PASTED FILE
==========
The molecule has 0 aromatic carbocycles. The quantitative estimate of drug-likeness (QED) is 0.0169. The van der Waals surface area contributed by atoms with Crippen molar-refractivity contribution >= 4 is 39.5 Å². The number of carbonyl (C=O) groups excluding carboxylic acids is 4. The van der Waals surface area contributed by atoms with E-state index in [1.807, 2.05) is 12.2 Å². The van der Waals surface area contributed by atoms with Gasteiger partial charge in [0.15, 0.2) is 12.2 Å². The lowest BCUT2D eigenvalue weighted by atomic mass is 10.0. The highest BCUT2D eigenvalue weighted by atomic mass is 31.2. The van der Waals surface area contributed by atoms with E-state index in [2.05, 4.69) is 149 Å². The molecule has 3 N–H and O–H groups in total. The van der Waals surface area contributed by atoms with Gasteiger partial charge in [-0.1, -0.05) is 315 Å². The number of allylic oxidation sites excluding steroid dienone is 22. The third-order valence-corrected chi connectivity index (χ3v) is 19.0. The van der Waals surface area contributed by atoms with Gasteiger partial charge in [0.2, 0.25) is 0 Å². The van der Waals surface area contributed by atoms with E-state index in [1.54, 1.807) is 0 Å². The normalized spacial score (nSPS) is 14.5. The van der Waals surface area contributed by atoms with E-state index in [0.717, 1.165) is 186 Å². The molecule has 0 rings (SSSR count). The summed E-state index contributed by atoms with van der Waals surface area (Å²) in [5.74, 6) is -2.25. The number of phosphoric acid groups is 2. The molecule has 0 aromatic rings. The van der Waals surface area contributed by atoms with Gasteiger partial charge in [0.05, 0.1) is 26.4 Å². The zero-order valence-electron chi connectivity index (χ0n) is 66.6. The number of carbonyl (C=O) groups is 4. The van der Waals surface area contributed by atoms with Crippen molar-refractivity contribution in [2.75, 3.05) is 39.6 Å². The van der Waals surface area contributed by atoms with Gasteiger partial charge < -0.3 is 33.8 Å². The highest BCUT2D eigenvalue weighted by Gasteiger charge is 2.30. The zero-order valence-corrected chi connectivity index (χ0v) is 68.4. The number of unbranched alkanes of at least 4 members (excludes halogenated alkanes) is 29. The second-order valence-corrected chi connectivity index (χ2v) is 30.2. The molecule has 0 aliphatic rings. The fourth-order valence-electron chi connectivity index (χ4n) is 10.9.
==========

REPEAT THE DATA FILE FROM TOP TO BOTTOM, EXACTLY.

The molecule has 0 aromatic carbocycles. The quantitative estimate of drug-likeness (QED) is 0.0169. The van der Waals surface area contributed by atoms with Crippen molar-refractivity contribution >= 4 is 39.5 Å². The number of carbonyl (C=O) groups excluding carboxylic acids is 4. The van der Waals surface area contributed by atoms with E-state index in [1.807, 2.05) is 12.2 Å². The van der Waals surface area contributed by atoms with Gasteiger partial charge in [0.15, 0.2) is 12.2 Å². The lowest BCUT2D eigenvalue weighted by atomic mass is 10.0. The highest BCUT2D eigenvalue weighted by atomic mass is 31.2. The van der Waals surface area contributed by atoms with E-state index in [2.05, 4.69) is 149 Å². The molecule has 3 N–H and O–H groups in total. The van der Waals surface area contributed by atoms with Gasteiger partial charge in [-0.1, -0.05) is 315 Å². The number of allylic oxidation sites excluding steroid dienone is 22. The third-order valence-corrected chi connectivity index (χ3v) is 19.0. The van der Waals surface area contributed by atoms with Gasteiger partial charge in [0.2, 0.25) is 0 Å². The van der Waals surface area contributed by atoms with E-state index in [1.54, 1.807) is 0 Å². The normalized spacial score (nSPS) is 14.5. The van der Waals surface area contributed by atoms with E-state index in [0.717, 1.165) is 186 Å². The molecule has 0 rings (SSSR count). The summed E-state index contributed by atoms with van der Waals surface area (Å²) in [5.74, 6) is -2.25. The number of phosphoric acid groups is 2. The molecule has 0 aromatic rings. The van der Waals surface area contributed by atoms with Gasteiger partial charge in [0.05, 0.1) is 26.4 Å². The zero-order valence-electron chi connectivity index (χ0n) is 66.6. The number of carbonyl (C=O) groups is 4. The van der Waals surface area contributed by atoms with Crippen molar-refractivity contribution in [2.75, 3.05) is 39.6 Å². The van der Waals surface area contributed by atoms with Gasteiger partial charge < -0.3 is 33.8 Å². The highest BCUT2D eigenvalue weighted by Gasteiger charge is 2.30. The zero-order valence-corrected chi connectivity index (χ0v) is 68.4. The number of unbranched alkanes of at least 4 members (excludes halogenated alkanes) is 29. The second-order valence-corrected chi connectivity index (χ2v) is 30.2. The molecule has 0 aliphatic rings. The fourth-order valence-electron chi connectivity index (χ4n) is 10.9.